“Fireworks in your brain”*

musical noteThis is the first and probably the last time I’ll ever quote Marilyn Manson, but since my topic is music, this one fits right in. “Music is the strongest form of magic.”

I’ve written about the positive effects of listening to music, based on other people’s studies. These include improving mood, reducing stress and enhancing immunity.

I started looking into the topic again, after attending a musical event in February called “Wintergrass,” in which I listened to nineteen bands or soloists playing bluegrass, folk, jazz and country music over the course of four days. An exhilarating experience, though hard on the behind.

Following this, a friend sent a TED-ED Original animated lesson called “How Playing an Instrument Benefits Your Brain.”*

The lesson begins by saying that when people are doing math or reading, certain parts of their brains light up.  But when people listen to music, multiple parts of the brain light up, or, as the narrator says,  “Fireworks go off in their brains.” The activity in the brain gets more vigorous for musicians as they play music, and becomes “the brain equivalent of a full-body workout.” Sounds like magic to me.

Researchers believe that early music training has lasting effects on the adult brain. But if you don’t play an instrument at an early age, is it too late to learn when you’re older and is there a reason to learn?  It may not make a difference in your brain health, but I guarantee it’s fun, especially if you play with others. In the past, a friend who played recorder, one who played the flute, and I — on the piano — got together regularly to play as a trio. Since then my husband and I joined a ukulele band.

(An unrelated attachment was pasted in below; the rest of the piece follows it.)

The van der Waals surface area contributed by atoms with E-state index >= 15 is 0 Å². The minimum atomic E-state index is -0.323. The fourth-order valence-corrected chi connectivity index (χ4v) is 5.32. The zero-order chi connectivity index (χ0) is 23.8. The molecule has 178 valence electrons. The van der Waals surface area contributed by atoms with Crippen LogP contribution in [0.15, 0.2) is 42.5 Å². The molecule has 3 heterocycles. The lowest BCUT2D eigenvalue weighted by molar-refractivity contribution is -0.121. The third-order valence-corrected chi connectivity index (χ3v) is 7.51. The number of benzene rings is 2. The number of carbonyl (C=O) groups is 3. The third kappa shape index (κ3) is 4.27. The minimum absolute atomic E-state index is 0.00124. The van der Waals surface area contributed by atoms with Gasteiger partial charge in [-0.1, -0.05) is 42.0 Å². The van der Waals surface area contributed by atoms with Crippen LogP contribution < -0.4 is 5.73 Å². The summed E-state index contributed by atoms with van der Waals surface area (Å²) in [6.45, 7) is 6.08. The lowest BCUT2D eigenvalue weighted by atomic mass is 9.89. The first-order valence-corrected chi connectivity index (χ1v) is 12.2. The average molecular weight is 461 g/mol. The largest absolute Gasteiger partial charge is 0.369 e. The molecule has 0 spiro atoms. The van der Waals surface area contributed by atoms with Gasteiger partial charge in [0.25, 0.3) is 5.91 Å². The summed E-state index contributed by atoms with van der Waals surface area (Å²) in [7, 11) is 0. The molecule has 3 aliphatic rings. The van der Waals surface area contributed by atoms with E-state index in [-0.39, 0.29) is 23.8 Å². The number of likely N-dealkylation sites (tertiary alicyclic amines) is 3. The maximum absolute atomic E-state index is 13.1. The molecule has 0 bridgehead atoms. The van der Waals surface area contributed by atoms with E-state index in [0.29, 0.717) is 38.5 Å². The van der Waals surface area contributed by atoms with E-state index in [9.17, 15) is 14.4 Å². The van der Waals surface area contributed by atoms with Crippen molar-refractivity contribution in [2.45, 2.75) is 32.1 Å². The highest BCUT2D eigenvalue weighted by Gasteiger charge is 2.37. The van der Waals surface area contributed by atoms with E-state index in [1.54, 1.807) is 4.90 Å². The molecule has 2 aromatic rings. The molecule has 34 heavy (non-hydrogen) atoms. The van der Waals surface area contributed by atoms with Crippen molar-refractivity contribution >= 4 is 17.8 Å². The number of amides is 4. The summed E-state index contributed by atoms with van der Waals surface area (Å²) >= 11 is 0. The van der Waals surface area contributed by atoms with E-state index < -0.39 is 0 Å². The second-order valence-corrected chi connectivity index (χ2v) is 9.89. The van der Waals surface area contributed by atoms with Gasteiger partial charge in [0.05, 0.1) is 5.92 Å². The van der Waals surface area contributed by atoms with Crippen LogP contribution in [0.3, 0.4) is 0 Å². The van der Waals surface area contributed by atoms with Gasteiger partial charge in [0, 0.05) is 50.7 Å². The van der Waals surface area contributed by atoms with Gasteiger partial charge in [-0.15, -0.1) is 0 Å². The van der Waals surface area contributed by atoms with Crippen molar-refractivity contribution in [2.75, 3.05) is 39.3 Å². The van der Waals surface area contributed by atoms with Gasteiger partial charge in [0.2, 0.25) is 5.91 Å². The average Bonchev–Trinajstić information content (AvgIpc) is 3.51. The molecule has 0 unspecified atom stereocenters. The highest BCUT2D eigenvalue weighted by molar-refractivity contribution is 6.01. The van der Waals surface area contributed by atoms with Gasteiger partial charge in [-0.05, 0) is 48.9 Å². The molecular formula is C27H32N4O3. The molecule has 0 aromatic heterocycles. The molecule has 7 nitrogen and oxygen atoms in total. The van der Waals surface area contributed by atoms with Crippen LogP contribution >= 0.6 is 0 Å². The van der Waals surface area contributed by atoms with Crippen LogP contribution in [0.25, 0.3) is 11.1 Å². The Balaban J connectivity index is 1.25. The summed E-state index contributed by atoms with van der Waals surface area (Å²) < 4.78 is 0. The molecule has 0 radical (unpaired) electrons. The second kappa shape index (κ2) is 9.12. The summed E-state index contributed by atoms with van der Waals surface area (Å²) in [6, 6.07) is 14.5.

I can testify that the ukulele is a relatively easy way to begin. Besides, it’s become the “hot” instrument now. You can play simple songs knowing three chords, more difficult ones with about six. Simply playing songs with the chords will only be entertaining for you.  If you want to share your music with others, you’re going to have to sing. My husband says that the more he studies and plays, the more he appreciates what he’s listening to.

If picking up an instrument sounds like too much work, you can still benefit by becoming a regular listener. That can be magic too.

About stillalife

I retired June 30, 2010 after working for 40 years in the field of education and most recently doing school public relations/community outreach in a mid-size urban school district. I wrote for superintendents and school board members. Now I'm writing for me and I hope for you. In this blog, I offer my own views coupled with the latest research on how to preserve our physical and mental health as we age, delve into issues most of us over 50 can relate to like noticing wrinkles and forgetting where we left our keys, discuss the pros and cons of different ways to engage our minds and bodies after we leave the workplace, and throw in an occasional book review, all peppered with a touch of humor, irony, and just plain silliness. Also, I'm on the third draft of my second novel since retirement.
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